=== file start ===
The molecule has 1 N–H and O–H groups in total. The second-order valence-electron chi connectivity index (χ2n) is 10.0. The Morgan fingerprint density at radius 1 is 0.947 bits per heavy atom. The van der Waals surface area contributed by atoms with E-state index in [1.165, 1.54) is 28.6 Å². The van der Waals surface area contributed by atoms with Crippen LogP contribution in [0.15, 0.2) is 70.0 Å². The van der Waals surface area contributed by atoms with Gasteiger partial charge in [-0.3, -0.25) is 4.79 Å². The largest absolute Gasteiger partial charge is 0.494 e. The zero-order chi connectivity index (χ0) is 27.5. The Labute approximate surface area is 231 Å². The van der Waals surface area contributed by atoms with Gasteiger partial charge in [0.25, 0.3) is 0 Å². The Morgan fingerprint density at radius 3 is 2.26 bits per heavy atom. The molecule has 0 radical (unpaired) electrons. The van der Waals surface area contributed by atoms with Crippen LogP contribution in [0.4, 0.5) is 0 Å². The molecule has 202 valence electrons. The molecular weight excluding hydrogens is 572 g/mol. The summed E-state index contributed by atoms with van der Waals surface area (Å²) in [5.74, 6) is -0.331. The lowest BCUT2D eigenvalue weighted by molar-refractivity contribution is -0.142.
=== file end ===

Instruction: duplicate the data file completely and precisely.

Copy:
The molecule has 1 N–H and O–H groups in total. The second-order valence-electron chi connectivity index (χ2n) is 10.0. The Morgan fingerprint density at radius 1 is 0.947 bits per heavy atom. The van der Waals surface area contributed by atoms with E-state index in [1.165, 1.54) is 28.6 Å². The van der Waals surface area contributed by atoms with Crippen LogP contribution in [0.15, 0.2) is 70.0 Å². The van der Waals surface area contributed by atoms with Gasteiger partial charge in [-0.3, -0.25) is 4.79 Å². The largest absolute Gasteiger partial charge is 0.494 e. The zero-order chi connectivity index (χ0) is 27.5. The Labute approximate surface area is 231 Å². The van der Waals surface area contributed by atoms with Gasteiger partial charge in [0.25, 0.3) is 0 Å². The Morgan fingerprint density at radius 3 is 2.26 bits per heavy atom. The molecule has 0 radical (unpaired) electrons. The van der Waals surface area contributed by atoms with Crippen LogP contribution in [0.4, 0.5) is 0 Å². The molecule has 202 valence electrons. The molecular weight excluding hydrogens is 572 g/mol. The summed E-state index contributed by atoms with van der Waals surface area (Å²) in [5.74, 6) is -0.331. The lowest BCUT2D eigenvalue weighted by molar-refractivity contribution is -0.142.